Lives in Limbo – The children: ‘It’s like being stuck in a cage’
Children in the ‘direct provision’ system live under threat of deportation. They learn not to worry about the future
‘We have a plan,” announces Natasha, grandly, as she breaks out into a broad grin. She’s just 12 years old, but her long-term planning and attention to detail should be the envy of any sharp-eyed chief executive.
“There’s a group of us who’ll go to Oxford University. We’ll study really hard. The houses there are really expensive, so we’ll all rent a place together. Then we’ll spend our summers working in the US,” Natasha says excitedly, as the plans take shape.
“That’s if we can get there in the first place,” interrupts Minahil.
She’s also 12. Minahil is Natasha’s best friend, but she’s more of a realist.
“A few years ago I’d have thought, ‘I’ll have my [residency] papers next year’, ” says Minahil. “But I’m tired of saying that now. We’re here eight years. It could take, I don’t know, a hundred years . . . It’s just tough.”
“Wow,” Natasha says, pausing for a moment. “One hundred years. That would be tough.”
After several years in primary school, Natasha and Minahil are due to start secondary school in September. They feel daunted by the prospect.
“It’s a school with 300 children. And we’ll be the small people instead of the seniors,” Minahil says. “When people find out where we live, they’ll probably bully us . . . Natasha and I, we’re best friends. But we won’t be able to look after each other all the time.” ]]] Nastasha and Minahil are like any other children in Ireland today. They have the same giddy hopes and everyday anxieties. But they are also acutely aware they are different in crucial ways.
They are among the 1,600 or more children growing up in a direct provision system for asylum seekers, a form of communal accommodation that has been repeatedly criticised for its duration, overcrowding and inappropriate environment.
Hundreds of children have spent their childhoods growing up in rooms they often share with their entire family. Play areas are scarce, so shared hotel rooms often become recreation spaces.
A report by the Irish Refugee Council, State-Sanctioned Child Poverty and Exclusion, paints a troubling picture of the damage done to children by years of living in institutional accommodation, far removed from the atmosphere of a family home. Income poverty experienced by families only adds to children’s exclusion from society, it found.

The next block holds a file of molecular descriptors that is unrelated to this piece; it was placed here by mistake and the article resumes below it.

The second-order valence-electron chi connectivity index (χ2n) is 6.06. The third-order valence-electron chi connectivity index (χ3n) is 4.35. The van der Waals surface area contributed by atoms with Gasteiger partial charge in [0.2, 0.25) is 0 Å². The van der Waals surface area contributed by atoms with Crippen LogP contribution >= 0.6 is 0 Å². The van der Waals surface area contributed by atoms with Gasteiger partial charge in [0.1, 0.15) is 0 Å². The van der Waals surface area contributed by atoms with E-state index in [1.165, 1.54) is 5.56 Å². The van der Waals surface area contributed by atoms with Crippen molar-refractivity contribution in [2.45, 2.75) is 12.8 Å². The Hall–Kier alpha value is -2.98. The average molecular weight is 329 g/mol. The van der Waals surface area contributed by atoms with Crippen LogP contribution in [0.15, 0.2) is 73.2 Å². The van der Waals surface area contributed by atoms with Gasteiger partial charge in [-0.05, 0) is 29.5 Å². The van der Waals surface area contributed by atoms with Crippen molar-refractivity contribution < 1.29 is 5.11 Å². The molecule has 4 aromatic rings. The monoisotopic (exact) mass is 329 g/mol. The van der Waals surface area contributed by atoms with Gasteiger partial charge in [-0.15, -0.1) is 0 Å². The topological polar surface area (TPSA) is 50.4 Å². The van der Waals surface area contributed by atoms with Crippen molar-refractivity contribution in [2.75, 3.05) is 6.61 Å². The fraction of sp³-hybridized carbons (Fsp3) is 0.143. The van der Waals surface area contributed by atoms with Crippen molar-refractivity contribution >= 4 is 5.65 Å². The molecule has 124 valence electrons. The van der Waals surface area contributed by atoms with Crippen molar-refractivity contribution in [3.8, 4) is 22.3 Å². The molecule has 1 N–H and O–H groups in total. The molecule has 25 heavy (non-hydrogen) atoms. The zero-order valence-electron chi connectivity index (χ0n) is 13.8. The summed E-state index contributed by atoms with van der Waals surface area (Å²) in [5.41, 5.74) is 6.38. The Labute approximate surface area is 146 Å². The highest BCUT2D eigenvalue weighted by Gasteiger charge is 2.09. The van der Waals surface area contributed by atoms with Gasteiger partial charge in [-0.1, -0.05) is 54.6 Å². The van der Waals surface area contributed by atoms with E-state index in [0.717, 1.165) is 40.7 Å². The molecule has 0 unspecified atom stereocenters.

Asylum-seeking children do not receive child benefit on the basis that they are not “habitually resident” in Ireland. Instead, their parents receive €9.60 per week per child – a sum which has not been increased since the payment was introduced 14 years ago.
Children are, at least, able to attend primary and secondary school. But integrating into the community is made more difficult when your parents don’t have money for school trips, sports, birthday presents and other day-to-day expenses.
There are also dangers for children living in shared accommodation with other families. Single-parent families are often required to share with strangers, while in many cases teenage sisters and brothers are required to share one room.
Last year alone, social services were alerted to more than 180 child protection concerns regarding children in direct provision, including young people displaying signs of inappropriate sexualised behaviour, mental health problems or young people being left unsupervised.
The Reception and Integration Agency, the State body responsible for running the system, says the safety of children is a priority. It says it has a specific unit for child and family services and that any concerns over welfare or safety are forwarded to social-work teams. In addition, child-protection training is provided to staff across all 34 direct provision centres.
While the €9.60 payment has been criticised, it points out that asylum seekers do not have to pay for rent, food, energy or maintenance costs.